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Deadwood: 1888

Deadwood, South Dakota, from Mrs. Livingston's Hill. View full size or zoom in. Circa 1888 photograph by John C.H. Grabill. Another Deadwood shot here.

Deadwood, South Dakota, from Mrs. Livingston's Hill. View full size or zoom in. Circa 1888 photograph by John C.H. Grabill. Another Deadwood shot here.


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The start of "billboard clutter"?

Did anyone else spot the big advertisement for "Star and Bullock Hardware" hanging under the tracks on the hill, to the right?

We loved Deadwood SD

We came to visit Deadwood SD and we just loved it. Now we cant wait to come back. The people were so friendly. That is so nice, as you don't get that often these days.

Deadwood - signs of life.

Yes, the long exposure would turn any movement into a light blur. However, there are photo's on Ghost Cowboy of a parade in Deadwood in 1888, and they are obviously not taken with a long exposure.

Keep in mind these photos were probably taken for commercial purposes, much like an aerial photo was later used as a tool for development. For the photo to be useful, the photographer would want to have a minimum of “people blurs.” Therefore, the photo was most likely taken early in the morning - notice the long shadows - with the sun behind the photographer’s shoulder to best illuminate the town. And I bet it was Sunday morning.

The electric and phone lines are a problem, though, with the 1888 date. There’s another photo on Ghost Cowboy dated 1888 that definitely has people in it, but it also has alot of wires. The photo’s of the 1888 parade do not have wires, so try to find the same buildings in both and compare.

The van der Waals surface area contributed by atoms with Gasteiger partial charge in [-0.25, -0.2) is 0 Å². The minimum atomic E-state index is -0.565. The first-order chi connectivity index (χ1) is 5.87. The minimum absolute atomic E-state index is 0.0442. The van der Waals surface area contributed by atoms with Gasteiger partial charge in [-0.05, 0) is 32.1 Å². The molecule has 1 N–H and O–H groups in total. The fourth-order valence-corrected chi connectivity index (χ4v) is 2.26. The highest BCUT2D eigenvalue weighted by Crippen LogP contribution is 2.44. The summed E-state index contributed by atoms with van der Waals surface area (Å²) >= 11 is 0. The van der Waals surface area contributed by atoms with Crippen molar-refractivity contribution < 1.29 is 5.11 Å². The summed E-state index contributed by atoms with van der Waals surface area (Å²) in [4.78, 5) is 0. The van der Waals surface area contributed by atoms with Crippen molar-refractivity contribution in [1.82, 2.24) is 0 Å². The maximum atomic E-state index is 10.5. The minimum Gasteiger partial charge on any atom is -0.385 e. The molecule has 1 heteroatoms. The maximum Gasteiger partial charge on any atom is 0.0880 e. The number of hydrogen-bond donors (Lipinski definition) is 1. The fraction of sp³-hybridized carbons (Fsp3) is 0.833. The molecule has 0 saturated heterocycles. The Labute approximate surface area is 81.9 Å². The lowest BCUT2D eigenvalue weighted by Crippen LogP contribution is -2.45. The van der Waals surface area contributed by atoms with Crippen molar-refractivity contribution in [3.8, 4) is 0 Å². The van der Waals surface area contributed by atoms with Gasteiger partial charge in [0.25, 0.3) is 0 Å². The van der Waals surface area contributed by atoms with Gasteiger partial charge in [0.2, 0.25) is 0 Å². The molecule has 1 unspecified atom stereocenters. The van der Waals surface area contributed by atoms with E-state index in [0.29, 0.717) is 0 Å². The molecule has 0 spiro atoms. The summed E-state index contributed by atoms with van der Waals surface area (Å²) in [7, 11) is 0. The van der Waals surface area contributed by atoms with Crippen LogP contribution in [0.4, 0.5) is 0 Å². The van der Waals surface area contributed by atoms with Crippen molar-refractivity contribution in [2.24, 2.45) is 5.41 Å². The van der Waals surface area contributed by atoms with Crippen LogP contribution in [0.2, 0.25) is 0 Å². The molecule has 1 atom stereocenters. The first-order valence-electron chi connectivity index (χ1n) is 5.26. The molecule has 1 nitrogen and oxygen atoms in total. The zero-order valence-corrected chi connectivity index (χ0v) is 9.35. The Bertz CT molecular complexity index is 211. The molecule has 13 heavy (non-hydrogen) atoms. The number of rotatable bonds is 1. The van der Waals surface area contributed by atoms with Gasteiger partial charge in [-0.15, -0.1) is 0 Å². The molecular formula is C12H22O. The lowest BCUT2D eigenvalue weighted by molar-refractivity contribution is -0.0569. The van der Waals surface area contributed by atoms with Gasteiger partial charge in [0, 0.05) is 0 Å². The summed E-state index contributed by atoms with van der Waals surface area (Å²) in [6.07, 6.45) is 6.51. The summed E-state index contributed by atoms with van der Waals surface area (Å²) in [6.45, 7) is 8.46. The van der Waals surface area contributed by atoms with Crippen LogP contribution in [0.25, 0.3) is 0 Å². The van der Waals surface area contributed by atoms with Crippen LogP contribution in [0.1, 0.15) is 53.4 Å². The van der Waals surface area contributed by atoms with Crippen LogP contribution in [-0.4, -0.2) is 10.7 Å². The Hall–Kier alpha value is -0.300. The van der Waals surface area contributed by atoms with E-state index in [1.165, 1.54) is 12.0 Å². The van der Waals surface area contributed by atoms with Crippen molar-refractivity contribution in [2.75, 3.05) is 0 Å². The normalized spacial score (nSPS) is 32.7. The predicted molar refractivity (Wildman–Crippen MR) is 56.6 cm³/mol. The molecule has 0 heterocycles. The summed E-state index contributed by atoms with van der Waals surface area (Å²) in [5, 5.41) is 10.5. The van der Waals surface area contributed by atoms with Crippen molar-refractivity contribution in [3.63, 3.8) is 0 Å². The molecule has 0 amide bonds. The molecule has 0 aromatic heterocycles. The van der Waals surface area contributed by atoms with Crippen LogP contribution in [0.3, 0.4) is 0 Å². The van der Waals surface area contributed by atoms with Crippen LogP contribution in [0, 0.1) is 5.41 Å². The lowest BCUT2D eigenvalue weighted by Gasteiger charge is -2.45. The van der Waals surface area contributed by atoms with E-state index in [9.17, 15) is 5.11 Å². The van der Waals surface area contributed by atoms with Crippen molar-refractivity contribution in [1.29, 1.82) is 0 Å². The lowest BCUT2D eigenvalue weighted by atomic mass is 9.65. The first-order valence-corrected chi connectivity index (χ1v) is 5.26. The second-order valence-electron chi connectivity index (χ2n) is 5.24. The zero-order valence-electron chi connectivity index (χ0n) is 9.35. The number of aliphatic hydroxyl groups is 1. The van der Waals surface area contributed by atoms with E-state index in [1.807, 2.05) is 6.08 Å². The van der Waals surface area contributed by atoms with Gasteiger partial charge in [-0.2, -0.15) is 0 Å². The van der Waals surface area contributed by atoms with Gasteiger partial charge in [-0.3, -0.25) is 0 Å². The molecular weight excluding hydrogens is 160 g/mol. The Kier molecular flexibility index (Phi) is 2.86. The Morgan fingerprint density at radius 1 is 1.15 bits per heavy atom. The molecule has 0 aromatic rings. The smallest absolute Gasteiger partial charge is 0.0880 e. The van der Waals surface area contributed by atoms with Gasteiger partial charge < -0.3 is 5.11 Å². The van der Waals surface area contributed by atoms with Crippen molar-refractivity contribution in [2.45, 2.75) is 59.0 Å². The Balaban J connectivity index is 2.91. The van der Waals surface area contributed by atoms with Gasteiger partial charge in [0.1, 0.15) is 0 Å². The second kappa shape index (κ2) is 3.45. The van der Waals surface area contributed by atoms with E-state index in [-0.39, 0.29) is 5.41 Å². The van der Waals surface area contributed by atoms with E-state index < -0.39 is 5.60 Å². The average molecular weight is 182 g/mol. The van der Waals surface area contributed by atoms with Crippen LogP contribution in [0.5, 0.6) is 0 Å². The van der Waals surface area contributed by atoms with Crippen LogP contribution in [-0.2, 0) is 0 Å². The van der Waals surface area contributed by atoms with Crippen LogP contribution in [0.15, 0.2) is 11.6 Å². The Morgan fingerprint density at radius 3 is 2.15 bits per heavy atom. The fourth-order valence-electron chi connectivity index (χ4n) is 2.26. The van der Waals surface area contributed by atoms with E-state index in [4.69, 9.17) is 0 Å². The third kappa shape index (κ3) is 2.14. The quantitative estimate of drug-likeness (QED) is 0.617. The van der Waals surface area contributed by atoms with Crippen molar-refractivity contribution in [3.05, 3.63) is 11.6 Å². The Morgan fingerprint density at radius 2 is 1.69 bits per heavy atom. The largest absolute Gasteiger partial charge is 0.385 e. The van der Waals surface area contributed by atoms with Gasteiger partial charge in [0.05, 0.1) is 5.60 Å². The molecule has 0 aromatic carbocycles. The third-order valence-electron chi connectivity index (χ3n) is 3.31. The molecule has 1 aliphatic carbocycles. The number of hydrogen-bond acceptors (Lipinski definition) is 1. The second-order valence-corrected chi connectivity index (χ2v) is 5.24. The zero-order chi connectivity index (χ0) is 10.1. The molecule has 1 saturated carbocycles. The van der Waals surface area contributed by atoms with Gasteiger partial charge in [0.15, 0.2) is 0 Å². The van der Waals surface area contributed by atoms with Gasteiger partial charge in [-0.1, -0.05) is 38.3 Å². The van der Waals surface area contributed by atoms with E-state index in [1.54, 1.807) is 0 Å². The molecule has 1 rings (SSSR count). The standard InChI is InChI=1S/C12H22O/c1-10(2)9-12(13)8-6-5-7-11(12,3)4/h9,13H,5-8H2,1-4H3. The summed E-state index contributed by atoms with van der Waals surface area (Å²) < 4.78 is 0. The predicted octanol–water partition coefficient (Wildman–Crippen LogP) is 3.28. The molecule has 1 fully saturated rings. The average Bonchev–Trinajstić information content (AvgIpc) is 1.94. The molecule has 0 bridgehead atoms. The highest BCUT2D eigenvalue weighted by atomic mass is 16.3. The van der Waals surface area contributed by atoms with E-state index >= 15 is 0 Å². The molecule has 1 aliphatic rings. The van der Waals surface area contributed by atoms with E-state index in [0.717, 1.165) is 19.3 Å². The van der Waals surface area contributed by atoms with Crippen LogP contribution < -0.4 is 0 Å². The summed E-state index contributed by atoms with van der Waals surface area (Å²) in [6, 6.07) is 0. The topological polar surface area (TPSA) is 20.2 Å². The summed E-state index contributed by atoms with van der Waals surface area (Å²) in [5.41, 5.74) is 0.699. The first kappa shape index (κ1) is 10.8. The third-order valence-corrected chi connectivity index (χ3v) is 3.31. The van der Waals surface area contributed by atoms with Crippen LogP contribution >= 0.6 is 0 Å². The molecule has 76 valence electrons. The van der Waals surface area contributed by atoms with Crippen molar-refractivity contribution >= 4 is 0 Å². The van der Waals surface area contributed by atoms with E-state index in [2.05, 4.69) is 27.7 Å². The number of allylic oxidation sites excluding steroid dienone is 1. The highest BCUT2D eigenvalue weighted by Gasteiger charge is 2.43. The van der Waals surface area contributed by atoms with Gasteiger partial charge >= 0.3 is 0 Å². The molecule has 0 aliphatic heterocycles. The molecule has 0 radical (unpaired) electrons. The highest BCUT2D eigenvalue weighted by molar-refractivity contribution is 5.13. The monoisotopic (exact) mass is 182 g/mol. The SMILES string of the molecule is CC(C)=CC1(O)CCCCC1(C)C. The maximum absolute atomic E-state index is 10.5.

Now if someone could point me toward the Gem Saloon...

[See this post re the wires. - Dave]

The Deadwood views by Grabill are all from a well-documented series of photographs shot from 1887 to 1892 and are part of the Library of Congress archives. There are more here. As you can see at the bottom of the image, the photo has a copyright date of 1888.

Read more on the Library of Congress site.

"The one hundred and eighty-eight photographs sent by John C.H. Grabill to the Library of Congress for copyright protection between 1887 and 1892 are thought to be the largest surviving collection of this gifted, early Western photographer's work. Grabill's remarkably well-crafted, sepia-toned images capture the forces of western settlement in South Dakota and Wyoming and document its effects on the area's indigenous communities."

Signs of Life

There is a horse and wagon on a street over to the left.

Photographs back then needed

Photographs back then needed long exposures.

They're there, they're just moving.

Pictures of that era took time to expose. Because of the length of exposure, and that people aren't staying still long enough to show up on the exposure, the town looks deserted.

You can get the same effect nowadays, if you have a camera with a sufficiently long exposure and small enough aperature.

This is the church, this is

This is the church, this is the steeple...


Not only are there no people. There are no horses or livestock. No carts. No trash. Practically no indications of life. In 1888 Deadwood was booming.

Color me dubious about the date.

Nice photo, though. I love ghost town photos.


Where are all the people?

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